It was interesting to read SEEK's latest press release about the number of job applicants increasing in the first quarter of 2011. It was also referenced in the latest Bay of Plenty Times where I was asked to comment: http://www.bayofplentytimes.co.nz/have-your-say/news/more-people-apply-for-sought-after-jobs/3949719/?ref=nzh
Looking at our applicant numbers for the first quarter of 2011, they have increased as well. Across all of the job vacancies that we have advertised for in the first quarter of 2011, the average number of applicants per job has risen to 20.8. This is an increase of 27% since December but this is not really unexpected. January is always a big month in terms of jobseekers re-evaluating their future. December is usually a quiet month as people focus on Christmas parties and planning their holidays. During a harsh economic times like we have been through recently, a lot of people are looking for a change after sticking at the same job, having to do more work to cover for staff reductions without any significant pay rise. They are feeling unappreciated. Especially in the mid to lower level vacancies. Hence the rise in job applications.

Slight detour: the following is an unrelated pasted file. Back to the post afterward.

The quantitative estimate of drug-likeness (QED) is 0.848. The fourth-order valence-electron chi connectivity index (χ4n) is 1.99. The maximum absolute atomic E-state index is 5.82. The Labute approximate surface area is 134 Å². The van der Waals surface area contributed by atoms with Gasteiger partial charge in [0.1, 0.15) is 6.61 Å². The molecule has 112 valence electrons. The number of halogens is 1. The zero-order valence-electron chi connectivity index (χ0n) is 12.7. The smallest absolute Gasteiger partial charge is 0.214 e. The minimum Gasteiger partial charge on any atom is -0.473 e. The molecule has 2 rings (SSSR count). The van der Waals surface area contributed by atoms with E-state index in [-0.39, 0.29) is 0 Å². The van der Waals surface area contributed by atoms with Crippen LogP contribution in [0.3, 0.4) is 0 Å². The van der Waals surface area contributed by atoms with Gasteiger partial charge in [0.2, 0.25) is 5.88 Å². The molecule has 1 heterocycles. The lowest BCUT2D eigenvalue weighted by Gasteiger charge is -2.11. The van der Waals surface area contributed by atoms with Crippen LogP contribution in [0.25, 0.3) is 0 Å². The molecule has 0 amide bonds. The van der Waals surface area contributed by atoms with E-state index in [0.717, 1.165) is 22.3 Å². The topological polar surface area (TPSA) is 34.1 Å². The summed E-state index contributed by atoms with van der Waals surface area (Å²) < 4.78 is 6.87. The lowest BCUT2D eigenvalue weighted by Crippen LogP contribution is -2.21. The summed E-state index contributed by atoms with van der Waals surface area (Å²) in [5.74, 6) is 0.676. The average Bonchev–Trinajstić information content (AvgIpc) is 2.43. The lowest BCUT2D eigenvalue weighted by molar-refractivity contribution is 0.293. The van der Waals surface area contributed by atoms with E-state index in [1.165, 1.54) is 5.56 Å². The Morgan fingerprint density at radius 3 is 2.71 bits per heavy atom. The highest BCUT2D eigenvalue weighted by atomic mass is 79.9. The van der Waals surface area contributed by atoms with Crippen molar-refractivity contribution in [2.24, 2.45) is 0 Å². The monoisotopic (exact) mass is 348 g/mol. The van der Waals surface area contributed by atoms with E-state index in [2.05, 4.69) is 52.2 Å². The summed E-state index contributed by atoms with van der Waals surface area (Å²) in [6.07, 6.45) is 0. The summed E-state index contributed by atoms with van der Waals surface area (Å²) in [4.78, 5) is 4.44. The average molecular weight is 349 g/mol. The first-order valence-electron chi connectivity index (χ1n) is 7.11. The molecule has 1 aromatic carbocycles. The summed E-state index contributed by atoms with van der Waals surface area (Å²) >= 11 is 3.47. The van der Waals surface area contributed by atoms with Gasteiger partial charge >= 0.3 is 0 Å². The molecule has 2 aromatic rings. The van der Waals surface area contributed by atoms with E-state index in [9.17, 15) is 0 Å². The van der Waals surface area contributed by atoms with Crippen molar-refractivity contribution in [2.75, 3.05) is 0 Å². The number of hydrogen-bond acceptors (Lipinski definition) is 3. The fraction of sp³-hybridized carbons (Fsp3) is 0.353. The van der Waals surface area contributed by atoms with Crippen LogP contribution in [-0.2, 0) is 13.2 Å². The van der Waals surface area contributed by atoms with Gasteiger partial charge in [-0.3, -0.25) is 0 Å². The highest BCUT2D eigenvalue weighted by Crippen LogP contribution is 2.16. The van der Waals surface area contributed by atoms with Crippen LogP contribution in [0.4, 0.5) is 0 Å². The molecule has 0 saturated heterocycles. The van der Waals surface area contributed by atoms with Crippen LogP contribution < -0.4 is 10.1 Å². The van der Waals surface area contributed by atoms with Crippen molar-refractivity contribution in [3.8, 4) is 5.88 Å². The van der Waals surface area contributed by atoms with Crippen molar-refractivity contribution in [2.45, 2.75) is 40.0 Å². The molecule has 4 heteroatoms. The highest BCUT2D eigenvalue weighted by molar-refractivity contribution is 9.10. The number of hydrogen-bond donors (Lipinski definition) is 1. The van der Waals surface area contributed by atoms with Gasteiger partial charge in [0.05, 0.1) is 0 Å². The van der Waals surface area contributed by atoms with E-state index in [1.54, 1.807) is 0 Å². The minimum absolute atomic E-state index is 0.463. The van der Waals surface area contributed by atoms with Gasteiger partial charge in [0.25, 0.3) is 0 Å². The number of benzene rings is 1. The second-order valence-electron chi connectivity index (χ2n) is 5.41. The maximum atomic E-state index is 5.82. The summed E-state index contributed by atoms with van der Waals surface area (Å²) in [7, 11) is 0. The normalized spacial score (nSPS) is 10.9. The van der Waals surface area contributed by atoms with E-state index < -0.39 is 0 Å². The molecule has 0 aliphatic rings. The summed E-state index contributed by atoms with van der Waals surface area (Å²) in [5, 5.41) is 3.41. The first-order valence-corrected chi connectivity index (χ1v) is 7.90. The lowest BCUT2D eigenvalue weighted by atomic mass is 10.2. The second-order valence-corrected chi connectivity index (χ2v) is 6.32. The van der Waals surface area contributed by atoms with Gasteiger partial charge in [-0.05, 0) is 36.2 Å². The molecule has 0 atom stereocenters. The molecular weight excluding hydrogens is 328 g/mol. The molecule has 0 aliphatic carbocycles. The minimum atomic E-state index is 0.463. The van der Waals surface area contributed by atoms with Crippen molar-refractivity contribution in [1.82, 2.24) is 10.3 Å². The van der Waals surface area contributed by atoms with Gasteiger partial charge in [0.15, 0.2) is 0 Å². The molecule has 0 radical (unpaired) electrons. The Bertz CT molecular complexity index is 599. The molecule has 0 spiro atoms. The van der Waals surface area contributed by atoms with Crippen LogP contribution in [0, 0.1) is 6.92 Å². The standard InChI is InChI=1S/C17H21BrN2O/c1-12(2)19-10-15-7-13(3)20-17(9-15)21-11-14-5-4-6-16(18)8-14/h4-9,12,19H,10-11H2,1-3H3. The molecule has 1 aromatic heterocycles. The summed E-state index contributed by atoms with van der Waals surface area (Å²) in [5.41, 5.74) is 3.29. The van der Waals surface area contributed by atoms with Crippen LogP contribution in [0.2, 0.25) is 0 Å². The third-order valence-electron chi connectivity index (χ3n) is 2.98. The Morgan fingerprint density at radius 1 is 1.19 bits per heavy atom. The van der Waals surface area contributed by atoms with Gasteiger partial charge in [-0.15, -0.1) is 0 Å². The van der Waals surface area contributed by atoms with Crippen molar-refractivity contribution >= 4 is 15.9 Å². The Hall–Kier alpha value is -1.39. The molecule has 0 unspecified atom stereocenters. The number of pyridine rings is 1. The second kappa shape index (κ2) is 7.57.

The other half of the employment market in New Zealand is completely different though. We are at the tipping point of an ever changing recruitment market. Employers have held the power since 2008 but global demands for skilled staff are now impacting New Zealand. Industries such as IT and engineering have global shortages and recruiters are searching globally for talent. For example, there is a need for over 5,000 IT and telecom staff for the 2012 London Olympics. Australian recruitment firms are again coming to New Zealand holding recruitment fairs to try and lure New Zealanders over there with higher salaries. Infrastucture projects started by the New Zealand government and the recent Christchurch earthquake has caused a surge in demand for skilled staff in these areas. The number of applicants in these fields have decreased as skill shortages hit. It is only going to get worse. We are entering the worst period of global skill shortages that the world has ever seen. Are you ready for it?